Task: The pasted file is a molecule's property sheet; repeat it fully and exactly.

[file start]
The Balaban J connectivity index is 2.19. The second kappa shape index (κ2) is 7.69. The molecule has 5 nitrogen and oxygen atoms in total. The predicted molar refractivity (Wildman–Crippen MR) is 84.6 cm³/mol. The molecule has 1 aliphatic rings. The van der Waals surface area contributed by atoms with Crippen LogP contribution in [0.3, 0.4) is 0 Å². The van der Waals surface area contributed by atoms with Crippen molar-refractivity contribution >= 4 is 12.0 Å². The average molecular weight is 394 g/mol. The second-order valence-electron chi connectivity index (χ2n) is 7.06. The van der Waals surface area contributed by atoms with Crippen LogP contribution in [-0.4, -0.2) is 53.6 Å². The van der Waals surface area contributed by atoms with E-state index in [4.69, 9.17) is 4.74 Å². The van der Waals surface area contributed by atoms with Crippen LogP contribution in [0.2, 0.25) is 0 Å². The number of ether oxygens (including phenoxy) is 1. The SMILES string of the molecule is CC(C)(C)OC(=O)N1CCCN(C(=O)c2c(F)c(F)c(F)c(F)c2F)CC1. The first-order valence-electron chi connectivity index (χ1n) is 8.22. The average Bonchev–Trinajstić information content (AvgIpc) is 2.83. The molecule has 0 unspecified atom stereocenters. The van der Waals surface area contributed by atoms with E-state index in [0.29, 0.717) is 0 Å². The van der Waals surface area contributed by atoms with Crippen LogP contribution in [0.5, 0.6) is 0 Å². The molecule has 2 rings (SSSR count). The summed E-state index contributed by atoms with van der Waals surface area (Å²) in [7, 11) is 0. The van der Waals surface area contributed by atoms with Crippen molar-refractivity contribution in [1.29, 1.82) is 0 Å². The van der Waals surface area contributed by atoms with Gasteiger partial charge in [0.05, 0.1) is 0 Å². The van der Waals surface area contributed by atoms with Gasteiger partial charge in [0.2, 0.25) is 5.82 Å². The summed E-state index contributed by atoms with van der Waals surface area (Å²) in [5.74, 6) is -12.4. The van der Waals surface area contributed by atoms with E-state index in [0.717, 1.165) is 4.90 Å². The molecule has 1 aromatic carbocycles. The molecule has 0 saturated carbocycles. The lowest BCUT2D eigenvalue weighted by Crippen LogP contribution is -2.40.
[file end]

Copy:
The Balaban J connectivity index is 2.19. The second kappa shape index (κ2) is 7.69. The molecule has 5 nitrogen and oxygen atoms in total. The predicted molar refractivity (Wildman–Crippen MR) is 84.6 cm³/mol. The molecule has 1 aliphatic rings. The van der Waals surface area contributed by atoms with Crippen LogP contribution in [0.3, 0.4) is 0 Å². The van der Waals surface area contributed by atoms with Crippen molar-refractivity contribution >= 4 is 12.0 Å². The average molecular weight is 394 g/mol. The second-order valence-electron chi connectivity index (χ2n) is 7.06. The van der Waals surface area contributed by atoms with Crippen LogP contribution in [-0.4, -0.2) is 53.6 Å². The van der Waals surface area contributed by atoms with E-state index in [4.69, 9.17) is 4.74 Å². The van der Waals surface area contributed by atoms with Crippen LogP contribution in [0.2, 0.25) is 0 Å². The number of ether oxygens (including phenoxy) is 1. The SMILES string of the molecule is CC(C)(C)OC(=O)N1CCCN(C(=O)c2c(F)c(F)c(F)c(F)c2F)CC1. The first-order valence-electron chi connectivity index (χ1n) is 8.22. The average Bonchev–Trinajstić information content (AvgIpc) is 2.83. The molecule has 0 unspecified atom stereocenters. The van der Waals surface area contributed by atoms with E-state index in [0.29, 0.717) is 0 Å². The van der Waals surface area contributed by atoms with Crippen LogP contribution in [0.5, 0.6) is 0 Å². The molecule has 2 rings (SSSR count). The summed E-state index contributed by atoms with van der Waals surface area (Å²) in [7, 11) is 0. The van der Waals surface area contributed by atoms with Crippen molar-refractivity contribution in [1.29, 1.82) is 0 Å². The van der Waals surface area contributed by atoms with Gasteiger partial charge in [0.05, 0.1) is 0 Å². The van der Waals surface area contributed by atoms with Gasteiger partial charge in [0.2, 0.25) is 5.82 Å². The summed E-state index contributed by atoms with van der Waals surface area (Å²) in [5.74, 6) is -12.4. The van der Waals surface area contributed by atoms with E-state index in [0.717, 1.165) is 4.90 Å². The molecule has 1 aromatic carbocycles. The molecule has 0 saturated carbocycles. The lowest BCUT2D eigenvalue weighted by Crippen LogP contribution is -2.40.